Unlike the testing stage, the crisis stage of our adoption journey was much harder to make sense of. It’s as if a cloak of pain descended over the family and nobody could quite make sense of what it was or why it was there or what they were feeling. Everybody seems to be acting normally on the surface, but inside we were all feeling unsettled. Our daughter was going about her life but something about her was triggering the rest of the family into feeling tension and stress. We were all walking on eggshells, no one was able to relax–I could barely stand being in the same room as her. It brought out the worst in everybody.

One day, our older birth children came to us and said, “The tension in this house sucks, we don’t want to come home after school anymore because we can’t relax, everybody is so strung out and nobody laughs and plays anymore. What’s happened to our family?”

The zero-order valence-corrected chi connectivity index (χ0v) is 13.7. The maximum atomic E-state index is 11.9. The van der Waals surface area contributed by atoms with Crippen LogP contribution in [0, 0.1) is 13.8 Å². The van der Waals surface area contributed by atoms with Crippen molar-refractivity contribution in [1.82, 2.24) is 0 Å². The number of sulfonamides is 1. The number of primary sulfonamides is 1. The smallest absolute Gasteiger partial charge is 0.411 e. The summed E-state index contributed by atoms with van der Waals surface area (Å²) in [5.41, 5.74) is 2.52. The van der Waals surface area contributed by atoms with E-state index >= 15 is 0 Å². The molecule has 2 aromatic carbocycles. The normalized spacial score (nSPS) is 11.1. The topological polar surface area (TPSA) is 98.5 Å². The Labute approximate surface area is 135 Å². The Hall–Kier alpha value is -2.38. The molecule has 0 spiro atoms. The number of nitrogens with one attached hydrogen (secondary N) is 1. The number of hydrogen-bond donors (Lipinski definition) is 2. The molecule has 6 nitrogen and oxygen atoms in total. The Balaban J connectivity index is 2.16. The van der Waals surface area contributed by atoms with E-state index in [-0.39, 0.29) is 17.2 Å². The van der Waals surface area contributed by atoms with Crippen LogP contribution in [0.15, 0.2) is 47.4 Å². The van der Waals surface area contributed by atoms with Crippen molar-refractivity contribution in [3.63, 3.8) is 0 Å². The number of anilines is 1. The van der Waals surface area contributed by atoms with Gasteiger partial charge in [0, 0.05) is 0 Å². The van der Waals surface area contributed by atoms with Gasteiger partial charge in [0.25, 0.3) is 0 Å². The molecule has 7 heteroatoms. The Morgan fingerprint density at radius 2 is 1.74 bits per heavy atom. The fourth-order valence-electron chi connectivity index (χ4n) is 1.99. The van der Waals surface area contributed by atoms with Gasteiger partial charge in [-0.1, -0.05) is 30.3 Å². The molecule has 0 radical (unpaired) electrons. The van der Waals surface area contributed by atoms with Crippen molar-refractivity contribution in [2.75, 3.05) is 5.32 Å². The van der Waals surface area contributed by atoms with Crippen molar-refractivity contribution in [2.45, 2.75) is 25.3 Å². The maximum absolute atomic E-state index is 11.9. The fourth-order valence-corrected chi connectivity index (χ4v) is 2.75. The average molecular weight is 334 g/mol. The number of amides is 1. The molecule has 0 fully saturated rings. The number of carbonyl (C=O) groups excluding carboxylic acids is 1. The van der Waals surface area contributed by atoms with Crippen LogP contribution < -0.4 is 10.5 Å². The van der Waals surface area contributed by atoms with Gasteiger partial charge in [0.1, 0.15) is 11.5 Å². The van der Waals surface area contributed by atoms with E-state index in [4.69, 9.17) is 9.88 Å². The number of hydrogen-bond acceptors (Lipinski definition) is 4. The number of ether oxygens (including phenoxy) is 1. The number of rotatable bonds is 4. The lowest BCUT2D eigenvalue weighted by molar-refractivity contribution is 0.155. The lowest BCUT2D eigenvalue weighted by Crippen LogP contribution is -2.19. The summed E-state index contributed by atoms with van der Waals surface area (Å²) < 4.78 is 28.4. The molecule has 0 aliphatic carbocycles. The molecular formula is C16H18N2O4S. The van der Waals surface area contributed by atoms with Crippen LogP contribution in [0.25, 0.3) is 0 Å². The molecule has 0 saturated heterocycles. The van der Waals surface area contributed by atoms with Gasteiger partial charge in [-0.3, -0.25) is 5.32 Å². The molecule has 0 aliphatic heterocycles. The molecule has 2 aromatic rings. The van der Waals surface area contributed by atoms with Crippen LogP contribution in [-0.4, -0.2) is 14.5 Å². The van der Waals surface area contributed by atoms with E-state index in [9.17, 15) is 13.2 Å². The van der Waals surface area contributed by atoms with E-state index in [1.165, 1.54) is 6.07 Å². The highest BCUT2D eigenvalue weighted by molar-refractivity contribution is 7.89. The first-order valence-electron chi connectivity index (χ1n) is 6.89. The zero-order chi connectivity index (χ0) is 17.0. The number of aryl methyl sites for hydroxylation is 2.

Their words shocked my husband and I. They were articulating exactly what I too had been feeling. I hadn’t wanted to admit to those feelings because it would mean admitting that maybe the adoption wasn’t working, that we were failing at this, that were we failing our daughter, or that she may be the problem. It was not a healthy home.

Finding a solution

Learn more

What is inducement?

Inducement is a psychological concept that describes the use of verbal and non-verbal communication to induce one’s emotional state in another. Older children adopted from care will often exhibit inducement behaviours early on in their adoption that can be stressful for adoptive parents.

More resources:
The language of hurt kids
Why Is My Child Acting Out? (Inducement)
The Invisible Realities of Adoption

Free webinar

Our Predictable Adjustments: Placement and Crisis on-demand webinar covers inducement, as well as many more situations new adoptive families may experience.